If the Actual HFOV is the same then you can convert with 360 Distance, but there really is no point since every other conversion method will give the same result. All methods use similar mathematics to reach their conclusions - they all follow the gear ratio principle.
  12. potato psoas

    Have I been using the tool right?

    Not sure if there is a post, but I'll say it here. Firstly, you should set your Windows Pointer Speed to something like 3/11 so you can get more precise increments. i.e. 1600 DPI @ 3/11 = 400 DPI @ 6/11 but 1500 DPI @ 3/11 = 375 DPI, which is a DPI setting that doesn't exist on most mice. Then what you do is convert your best game/settings to Windows/Desktop, like so: Make sure to convert using 0%, make sure all the variables are correct, etc. It will give you the DPI you should use instead. In this case, it is 1110 DPI @ 3/11 WPS. Keep in mind, since you will never be able to perfectly convert your DPI, you will have to round it up or down to your mouse's closest increment. And so your old game will have a slightly different sensitivity. But that is okay, it won't feel very different at all. Then you'll have to reconvert your new DPI to everything, even your chosen game, like so: Since my mouse uses increments of 100 DPI I had to round down to 1100DPI. Then you can just save this as a profile and do the same for every other game you play:
  13. potato psoas

    Have I been using the tool right?

    So then picture 1 is the correct way? Yes, since it is showing that you are converting using 0% monitor match. Oh interesting! So then if I have it on then I only need to change the GstInput.MouseSensitivity Setting for both BF games and not all the multiplier 2 ones listed below? Correct. If you set the coefficient 0 in the calculator it will show you that all the ZoomSens multipliers are 1.0 (or close to 1.0, since there is some error going on) and will give you all the settings you need to change the hipfire and vehicles. If I have the ADS scaling on and I do change each of the multiplier 2 inputs is that bad? Well it would be a headache but the calculator will adjust for ADS scaling. I don't convert from the desktop. Is that something I should do? Yeah definitely. It helps a lot. As long as I'm converting everything with 0% monitor match, I don't even need to change in-game settings. I can just change my DPI if I want to experiment with my sensitivity. Only reason to change your in-game sensitivity is if you change the FOV or Windows Pointer Speed (and that's if the game is even affected by them).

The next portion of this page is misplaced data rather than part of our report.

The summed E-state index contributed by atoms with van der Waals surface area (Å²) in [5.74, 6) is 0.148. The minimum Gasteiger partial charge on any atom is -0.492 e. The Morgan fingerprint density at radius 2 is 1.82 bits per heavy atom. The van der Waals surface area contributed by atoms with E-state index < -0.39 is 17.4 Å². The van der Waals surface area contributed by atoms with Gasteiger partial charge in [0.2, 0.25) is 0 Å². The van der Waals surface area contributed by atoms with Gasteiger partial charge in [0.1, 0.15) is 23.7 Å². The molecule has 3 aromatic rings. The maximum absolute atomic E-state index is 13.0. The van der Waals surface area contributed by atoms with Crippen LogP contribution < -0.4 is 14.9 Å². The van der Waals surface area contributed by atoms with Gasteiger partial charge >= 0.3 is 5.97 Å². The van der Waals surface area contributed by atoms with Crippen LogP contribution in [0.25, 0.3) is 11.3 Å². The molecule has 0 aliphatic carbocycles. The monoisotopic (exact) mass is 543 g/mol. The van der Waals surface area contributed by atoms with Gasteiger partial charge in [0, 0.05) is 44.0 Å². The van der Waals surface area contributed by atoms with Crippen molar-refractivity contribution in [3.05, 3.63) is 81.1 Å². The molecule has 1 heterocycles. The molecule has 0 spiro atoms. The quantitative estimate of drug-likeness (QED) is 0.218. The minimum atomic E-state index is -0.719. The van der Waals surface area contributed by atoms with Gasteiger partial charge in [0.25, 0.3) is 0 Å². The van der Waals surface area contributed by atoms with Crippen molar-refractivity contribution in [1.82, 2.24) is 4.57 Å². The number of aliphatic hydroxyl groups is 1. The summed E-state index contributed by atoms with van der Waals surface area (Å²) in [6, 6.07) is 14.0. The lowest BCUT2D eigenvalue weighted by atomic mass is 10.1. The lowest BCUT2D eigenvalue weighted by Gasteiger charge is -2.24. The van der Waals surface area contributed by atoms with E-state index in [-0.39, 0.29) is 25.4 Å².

14. potato psoas

    Have I been using the tool right?

    See it's better to have similar FOV but if the game needs a different FOV then change it. Open World games where you have to be aware of enemies in the distance will require lower FOV (like Rust, Planetside 2, etc) but Close Quarters games like Call of Duty and Rainbow Six Siege can have as high a FOV as you want. "Obviously the higher the FOV you go the lower the FPS you will get." This is a misconception. FOV doesn't really affect FPS. Since the amount of pixels on your screen doesn't change, you are not increasing or decreasing the amount you have to render. The FPS will be exactly the same or similar, depending on how the game references objects in the game world. "is 103 FOV in OW the same as 103 in BF games or Destiny or PUBG" It depends on the FOV type the game uses. The calculator will tell you the Actual Horizontal FOV the game is using. And if you are unsure what FOV type a game uses, it is usually the default when you select a game in the calculator.
  15. potato psoas

    Have I been using the tool right?

    Since you are changing your FOV you must convert your 360 distance, so best to use 0% or whatever. FOV Scaling does not affect your conversions, it just changes the amount of zoom relative to your hipfire FOV in Battlefield. I usually turn it on because I like a fast ADS speed. However, I may turn it off in Battle Royale games like Blackout because the zoom levels are designed in such a way to suit different engagements and you don't want your hipfire FOV to mess with them. I would turn Uniform Soldier Aim on because then you don't have to convert every single Aim type. Just set all mouse settings to one and let the game do the sensitivity scaling, according to your chosen coefficient - which should be 0% if you are using 0%. Yeah I wouldn't worry about that, 30cm/360 is fine. The thing was that when using 0%, the ADS speed feels slower relative to your hipfire. But 0% is actually the fastest method if you convert from the desktop. The cm/360 approaches 0 as you also approach 180 FOV. But I'd completely ignore all of that. Just pick the conversion method you think gives you the most advantage and disregard what sensitivity suits such and such method, as all this does is cause confusion. Sure, but don't worry about it too much. You will have to adjust, as I mentioned in my previous post.